Reacting to organized pressure from the families of the victims, Bush reluctantly formed the commission on Aug. 4, 1989, more than seven months after the Pan Am Boeing 747 exploded at 31,000 feet over Lockerbie, Scotland, killing 259 people on the plane and 11 on the ground.

    The commission found fault throughout the government, from the FAA to the State Department, which it blamed for failing to adequately aid and inform the families of the victims. Only the U.S. intelligence system, including the CIA, did its job adequately, the commission said.

    "We found a lot wrong," said commission Chairman Ann Dore McLaughlin, a former labor secretary.

    Transportation Secretary Samuel K. Skinner and FAA Administrator James B. Busey issued statements calling the commission report useful and pointing out that numerous changes have already been made in federal security procedures, a point acknowledged by some commission members.

    The commission recommended that a new assistant secretary of transportation for security and intelligence be created to oversee aviation safety, and that the FAA's security division be elevated to report directly to Busey. It also recommended that a federal security manager be created at each major airport.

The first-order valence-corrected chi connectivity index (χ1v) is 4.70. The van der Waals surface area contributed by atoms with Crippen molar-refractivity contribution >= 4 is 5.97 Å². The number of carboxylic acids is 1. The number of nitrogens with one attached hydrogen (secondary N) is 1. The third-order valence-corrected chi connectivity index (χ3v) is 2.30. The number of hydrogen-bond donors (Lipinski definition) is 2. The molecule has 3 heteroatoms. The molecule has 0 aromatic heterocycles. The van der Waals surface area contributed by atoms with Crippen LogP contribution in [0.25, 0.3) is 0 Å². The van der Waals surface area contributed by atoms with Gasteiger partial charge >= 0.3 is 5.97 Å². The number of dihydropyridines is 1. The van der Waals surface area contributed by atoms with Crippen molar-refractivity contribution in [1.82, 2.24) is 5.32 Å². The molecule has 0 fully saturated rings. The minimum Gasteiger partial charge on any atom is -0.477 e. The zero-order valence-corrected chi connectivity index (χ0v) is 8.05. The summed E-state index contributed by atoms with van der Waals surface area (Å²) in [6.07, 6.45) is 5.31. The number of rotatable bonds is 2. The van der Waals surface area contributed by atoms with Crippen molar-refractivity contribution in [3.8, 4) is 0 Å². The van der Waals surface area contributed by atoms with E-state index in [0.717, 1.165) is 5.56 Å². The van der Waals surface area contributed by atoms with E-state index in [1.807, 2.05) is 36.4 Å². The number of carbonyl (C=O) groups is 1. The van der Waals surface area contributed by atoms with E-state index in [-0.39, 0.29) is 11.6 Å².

"The sad truth," McLaughlin said, "is that the aviation security system administered by the FAA has not provided the level of protection the traveling public demands and deserves. The system is seriously flawed and must be changed."

    Six days before the report's release, Busey reassigned the FAA's security chief, who had been strongly criticized by families of victims. Raymond A. Salazar has become head of the FAA's Center for Management Development in Palm Coast, Fla.